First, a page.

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Select Exegesis
February, 18 2018

First Sunday in Lent (B)

Sr. Betty Jane Lillie, S.C.

Genesis 9:8-15 Psalm 25:4-9 1 Peter 3:18-22 Mark 1:12-15

           Lent is a wonderful time of the year.  It brings with it a kind of busyness that can even be welcome.  It is not the frenzied busyness of the Christmas season which can distract us from the real focus of the season.  Lent is a time to step aside to a space where we can review the direction of our own spirituality and look with gratitude to our redemption and final glorious resurrection. 

            In our area, if we are lucky, the weather and Mother Nature help us think of renewal.  Things begin to green up, and every new blossom is an inspiration.  Now, how do our readings for this week help us steer our thoughts in that direction?

            Our first reading from the pre-history is set in the context of Noah and his family going out of the ark after the flood.  They were blessed by God and set upon the earth to be fruitful and multiply.  At that time the Lord established a covenant with Noah and his family and descendants, as well as with every living creature.  God promised Noah that he would never again destroy the earth by water.  He also established a sign of that covenant whereby he and humankind could remember their relationship.  It was an everlasting covenant (Gen 9:16) that would be a witness to God’s eternal election and love of the people he had chosen for his own.  The bow in the heavens suggests that God’s wrath had subsided, as the flood waters had, and now it was time for beauty again to be restored.

            Our second reading from 1 Peter 3:18-20 latches onto the theme of the salvation of Noah’s family through water.  The mention of the flood provides a way of comparison with Baptism.  In the flood, water destroyed wickedness; in Baptism water brings about saving grace.  Over all, the passage may be difficult to understand.  However, what the writer may be trying to say is that in being put to death in the flesh Jesus really did die; and being made alive in the spirit may mean that death did not hold power over him.  Thus, the resurrection and ascension of Jesus placed him at the right hand of God with power over all.  Jesus having preached to the spirits in prison may refer to those in the days of Noah who were not faithful.  The writer is not explicit about their salvation through the redemptive act of Jesus, but it would be possible to hope that the all-embracing power of Jesus’ redemptive death could also embrace them.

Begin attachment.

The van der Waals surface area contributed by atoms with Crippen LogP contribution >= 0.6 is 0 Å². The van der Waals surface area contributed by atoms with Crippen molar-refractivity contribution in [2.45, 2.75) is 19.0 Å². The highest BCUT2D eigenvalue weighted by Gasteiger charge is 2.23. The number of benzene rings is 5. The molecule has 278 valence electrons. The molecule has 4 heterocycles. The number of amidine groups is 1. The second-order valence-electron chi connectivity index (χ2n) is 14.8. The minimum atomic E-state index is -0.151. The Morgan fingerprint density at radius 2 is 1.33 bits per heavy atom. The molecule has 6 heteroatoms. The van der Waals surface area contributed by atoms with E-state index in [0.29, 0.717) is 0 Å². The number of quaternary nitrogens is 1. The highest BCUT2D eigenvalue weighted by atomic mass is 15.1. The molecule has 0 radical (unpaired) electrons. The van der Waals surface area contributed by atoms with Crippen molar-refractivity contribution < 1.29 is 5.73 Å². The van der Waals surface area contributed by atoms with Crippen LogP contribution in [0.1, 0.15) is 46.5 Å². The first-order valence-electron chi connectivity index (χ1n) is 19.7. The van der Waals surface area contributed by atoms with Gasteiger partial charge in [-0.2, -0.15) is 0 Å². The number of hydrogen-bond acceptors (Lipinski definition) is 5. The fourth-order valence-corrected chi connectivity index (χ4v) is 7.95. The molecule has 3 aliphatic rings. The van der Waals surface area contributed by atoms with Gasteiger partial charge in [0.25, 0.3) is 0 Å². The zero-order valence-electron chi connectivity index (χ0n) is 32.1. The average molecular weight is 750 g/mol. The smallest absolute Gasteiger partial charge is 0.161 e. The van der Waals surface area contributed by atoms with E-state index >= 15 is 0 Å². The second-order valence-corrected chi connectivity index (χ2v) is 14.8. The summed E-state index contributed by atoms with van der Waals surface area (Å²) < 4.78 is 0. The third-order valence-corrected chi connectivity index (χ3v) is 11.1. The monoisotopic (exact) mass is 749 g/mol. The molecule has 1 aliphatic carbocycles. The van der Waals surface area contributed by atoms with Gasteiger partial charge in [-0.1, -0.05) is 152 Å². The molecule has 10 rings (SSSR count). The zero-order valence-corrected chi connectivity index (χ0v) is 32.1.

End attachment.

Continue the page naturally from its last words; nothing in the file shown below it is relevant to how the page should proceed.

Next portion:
Finally, the Gospel reading is short and swift.  In preparation for beginning his ministry Jesus spent forty days of renewal in the desert.  Then he began to preach that the time of fulfillment for God’s promises had come, and the kingdom of God was at hand.  People were called to embrace the kingdom through repentance and faith.  This passage is the seedbed from which the whole of Mark’s Gospel will expand. 

            With the Psalmist let us pray to the Lord, “Lead me in the truth, and teach me, for thou art the God of my salvation.”

©Betty Jane Lillie, S.C.



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